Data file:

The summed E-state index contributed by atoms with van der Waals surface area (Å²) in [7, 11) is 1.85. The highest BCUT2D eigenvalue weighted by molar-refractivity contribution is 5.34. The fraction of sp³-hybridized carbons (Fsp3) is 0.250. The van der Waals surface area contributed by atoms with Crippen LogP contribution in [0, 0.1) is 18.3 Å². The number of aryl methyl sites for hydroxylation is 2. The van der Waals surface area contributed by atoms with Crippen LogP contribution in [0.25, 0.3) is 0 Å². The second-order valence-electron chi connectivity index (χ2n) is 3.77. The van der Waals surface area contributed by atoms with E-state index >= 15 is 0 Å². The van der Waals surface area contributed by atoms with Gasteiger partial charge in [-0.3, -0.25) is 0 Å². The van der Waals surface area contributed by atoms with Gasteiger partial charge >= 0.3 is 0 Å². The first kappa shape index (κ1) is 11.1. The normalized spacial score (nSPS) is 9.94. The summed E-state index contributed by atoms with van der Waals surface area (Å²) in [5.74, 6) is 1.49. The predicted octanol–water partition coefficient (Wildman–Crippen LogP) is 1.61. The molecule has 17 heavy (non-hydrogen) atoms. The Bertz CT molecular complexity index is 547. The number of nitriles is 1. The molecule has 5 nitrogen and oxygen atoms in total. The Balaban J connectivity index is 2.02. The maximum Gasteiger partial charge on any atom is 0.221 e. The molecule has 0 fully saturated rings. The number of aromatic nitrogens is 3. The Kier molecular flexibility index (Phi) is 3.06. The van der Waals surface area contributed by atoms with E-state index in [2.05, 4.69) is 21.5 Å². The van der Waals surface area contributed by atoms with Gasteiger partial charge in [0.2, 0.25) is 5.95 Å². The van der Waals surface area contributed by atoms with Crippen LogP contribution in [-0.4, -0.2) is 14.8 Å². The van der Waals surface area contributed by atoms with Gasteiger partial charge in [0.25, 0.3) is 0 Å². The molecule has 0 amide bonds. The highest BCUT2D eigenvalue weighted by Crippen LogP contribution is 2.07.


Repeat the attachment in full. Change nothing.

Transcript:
The summed E-state index contributed by atoms with van der Waals surface area (Å²) in [7, 11) is 1.85. The highest BCUT2D eigenvalue weighted by molar-refractivity contribution is 5.34. The fraction of sp³-hybridized carbons (Fsp3) is 0.250. The van der Waals surface area contributed by atoms with Crippen LogP contribution in [0, 0.1) is 18.3 Å². The number of aryl methyl sites for hydroxylation is 2. The van der Waals surface area contributed by atoms with Crippen LogP contribution in [0.25, 0.3) is 0 Å². The second-order valence-electron chi connectivity index (χ2n) is 3.77. The van der Waals surface area contributed by atoms with E-state index >= 15 is 0 Å². The van der Waals surface area contributed by atoms with Gasteiger partial charge in [-0.3, -0.25) is 0 Å². The van der Waals surface area contributed by atoms with Gasteiger partial charge >= 0.3 is 0 Å². The first kappa shape index (κ1) is 11.1. The normalized spacial score (nSPS) is 9.94. The summed E-state index contributed by atoms with van der Waals surface area (Å²) in [5.74, 6) is 1.49. The predicted octanol–water partition coefficient (Wildman–Crippen LogP) is 1.61. The molecule has 17 heavy (non-hydrogen) atoms. The Bertz CT molecular complexity index is 547. The number of nitriles is 1. The molecule has 5 nitrogen and oxygen atoms in total. The Balaban J connectivity index is 2.02. The maximum Gasteiger partial charge on any atom is 0.221 e. The molecule has 0 fully saturated rings. The number of aromatic nitrogens is 3. The Kier molecular flexibility index (Phi) is 3.06. The van der Waals surface area contributed by atoms with E-state index in [2.05, 4.69) is 21.5 Å². The van der Waals surface area contributed by atoms with Gasteiger partial charge in [0.2, 0.25) is 5.95 Å². The van der Waals surface area contributed by atoms with Crippen LogP contribution in [-0.4, -0.2) is 14.8 Å². The van der Waals surface area contributed by atoms with Gasteiger partial charge in [0.25, 0.3) is 0 Å². The molecule has 0 amide bonds. The highest BCUT2D eigenvalue weighted by Crippen LogP contribution is 2.07.